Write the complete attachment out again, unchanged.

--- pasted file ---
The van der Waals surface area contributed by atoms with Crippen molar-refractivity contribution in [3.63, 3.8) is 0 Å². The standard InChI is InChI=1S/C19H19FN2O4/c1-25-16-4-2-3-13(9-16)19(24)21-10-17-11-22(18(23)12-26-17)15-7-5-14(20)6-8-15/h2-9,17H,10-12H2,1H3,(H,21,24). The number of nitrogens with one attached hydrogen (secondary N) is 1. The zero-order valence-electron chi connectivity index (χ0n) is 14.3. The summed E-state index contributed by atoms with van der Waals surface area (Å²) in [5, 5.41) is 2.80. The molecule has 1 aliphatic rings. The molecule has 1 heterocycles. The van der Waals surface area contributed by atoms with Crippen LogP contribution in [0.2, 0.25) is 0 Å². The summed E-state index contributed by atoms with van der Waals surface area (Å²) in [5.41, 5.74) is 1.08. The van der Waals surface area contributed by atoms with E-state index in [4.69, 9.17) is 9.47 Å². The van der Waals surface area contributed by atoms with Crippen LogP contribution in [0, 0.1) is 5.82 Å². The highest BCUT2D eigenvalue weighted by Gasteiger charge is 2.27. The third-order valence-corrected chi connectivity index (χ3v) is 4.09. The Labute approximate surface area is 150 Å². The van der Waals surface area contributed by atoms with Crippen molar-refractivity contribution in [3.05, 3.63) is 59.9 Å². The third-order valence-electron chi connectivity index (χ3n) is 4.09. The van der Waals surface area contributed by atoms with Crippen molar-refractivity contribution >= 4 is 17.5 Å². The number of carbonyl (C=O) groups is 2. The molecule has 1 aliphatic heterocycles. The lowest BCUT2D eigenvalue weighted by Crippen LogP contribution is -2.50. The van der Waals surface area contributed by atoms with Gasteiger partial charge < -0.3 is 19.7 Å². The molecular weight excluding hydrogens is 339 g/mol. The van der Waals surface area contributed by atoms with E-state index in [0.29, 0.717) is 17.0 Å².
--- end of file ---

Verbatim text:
The van der Waals surface area contributed by atoms with Crippen molar-refractivity contribution in [3.63, 3.8) is 0 Å². The standard InChI is InChI=1S/C19H19FN2O4/c1-25-16-4-2-3-13(9-16)19(24)21-10-17-11-22(18(23)12-26-17)15-7-5-14(20)6-8-15/h2-9,17H,10-12H2,1H3,(H,21,24). The number of nitrogens with one attached hydrogen (secondary N) is 1. The zero-order valence-electron chi connectivity index (χ0n) is 14.3. The summed E-state index contributed by atoms with van der Waals surface area (Å²) in [5, 5.41) is 2.80. The molecule has 1 aliphatic rings. The molecule has 1 heterocycles. The van der Waals surface area contributed by atoms with Crippen LogP contribution in [0.2, 0.25) is 0 Å². The summed E-state index contributed by atoms with van der Waals surface area (Å²) in [5.41, 5.74) is 1.08. The van der Waals surface area contributed by atoms with E-state index in [4.69, 9.17) is 9.47 Å². The van der Waals surface area contributed by atoms with Crippen LogP contribution in [0, 0.1) is 5.82 Å². The highest BCUT2D eigenvalue weighted by Gasteiger charge is 2.27. The third-order valence-corrected chi connectivity index (χ3v) is 4.09. The Labute approximate surface area is 150 Å². The van der Waals surface area contributed by atoms with Crippen molar-refractivity contribution in [3.05, 3.63) is 59.9 Å². The third-order valence-electron chi connectivity index (χ3n) is 4.09. The van der Waals surface area contributed by atoms with Crippen molar-refractivity contribution >= 4 is 17.5 Å². The number of carbonyl (C=O) groups is 2. The molecule has 1 aliphatic heterocycles. The lowest BCUT2D eigenvalue weighted by Crippen LogP contribution is -2.50. The van der Waals surface area contributed by atoms with Gasteiger partial charge < -0.3 is 19.7 Å². The molecular weight excluding hydrogens is 339 g/mol. The van der Waals surface area contributed by atoms with E-state index in [0.29, 0.717) is 17.0 Å².